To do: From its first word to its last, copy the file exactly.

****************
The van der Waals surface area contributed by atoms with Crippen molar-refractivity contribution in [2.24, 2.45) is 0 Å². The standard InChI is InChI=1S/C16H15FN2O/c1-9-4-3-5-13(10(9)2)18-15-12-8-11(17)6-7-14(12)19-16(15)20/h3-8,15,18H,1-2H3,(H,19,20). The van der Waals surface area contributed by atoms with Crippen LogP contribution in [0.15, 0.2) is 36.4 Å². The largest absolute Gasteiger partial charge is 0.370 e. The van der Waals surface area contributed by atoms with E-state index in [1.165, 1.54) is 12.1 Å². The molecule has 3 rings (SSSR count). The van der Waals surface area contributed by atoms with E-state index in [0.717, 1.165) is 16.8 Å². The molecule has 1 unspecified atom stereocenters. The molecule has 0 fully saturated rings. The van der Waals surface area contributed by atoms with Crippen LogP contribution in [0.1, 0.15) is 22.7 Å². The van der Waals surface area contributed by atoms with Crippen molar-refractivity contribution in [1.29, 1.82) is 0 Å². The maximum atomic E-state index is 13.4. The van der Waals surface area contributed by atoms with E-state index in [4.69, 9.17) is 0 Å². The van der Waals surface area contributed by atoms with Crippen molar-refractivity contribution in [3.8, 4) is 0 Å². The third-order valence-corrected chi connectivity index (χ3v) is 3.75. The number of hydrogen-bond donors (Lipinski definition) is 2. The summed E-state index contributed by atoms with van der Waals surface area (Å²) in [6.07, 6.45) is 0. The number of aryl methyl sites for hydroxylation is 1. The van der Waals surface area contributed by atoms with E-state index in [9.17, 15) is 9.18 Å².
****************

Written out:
The van der Waals surface area contributed by atoms with Crippen molar-refractivity contribution in [2.24, 2.45) is 0 Å². The standard InChI is InChI=1S/C16H15FN2O/c1-9-4-3-5-13(10(9)2)18-15-12-8-11(17)6-7-14(12)19-16(15)20/h3-8,15,18H,1-2H3,(H,19,20). The van der Waals surface area contributed by atoms with Crippen LogP contribution in [0.15, 0.2) is 36.4 Å². The largest absolute Gasteiger partial charge is 0.370 e. The van der Waals surface area contributed by atoms with E-state index in [1.165, 1.54) is 12.1 Å². The molecule has 3 rings (SSSR count). The van der Waals surface area contributed by atoms with E-state index in [0.717, 1.165) is 16.8 Å². The molecule has 1 unspecified atom stereocenters. The molecule has 0 fully saturated rings. The van der Waals surface area contributed by atoms with Crippen LogP contribution in [0.1, 0.15) is 22.7 Å². The van der Waals surface area contributed by atoms with Crippen molar-refractivity contribution in [1.29, 1.82) is 0 Å². The maximum atomic E-state index is 13.4. The van der Waals surface area contributed by atoms with E-state index in [4.69, 9.17) is 0 Å². The van der Waals surface area contributed by atoms with Crippen molar-refractivity contribution in [3.8, 4) is 0 Å². The third-order valence-corrected chi connectivity index (χ3v) is 3.75. The number of hydrogen-bond donors (Lipinski definition) is 2. The summed E-state index contributed by atoms with van der Waals surface area (Å²) in [6.07, 6.45) is 0. The number of aryl methyl sites for hydroxylation is 1. The van der Waals surface area contributed by atoms with E-state index in [9.17, 15) is 9.18 Å².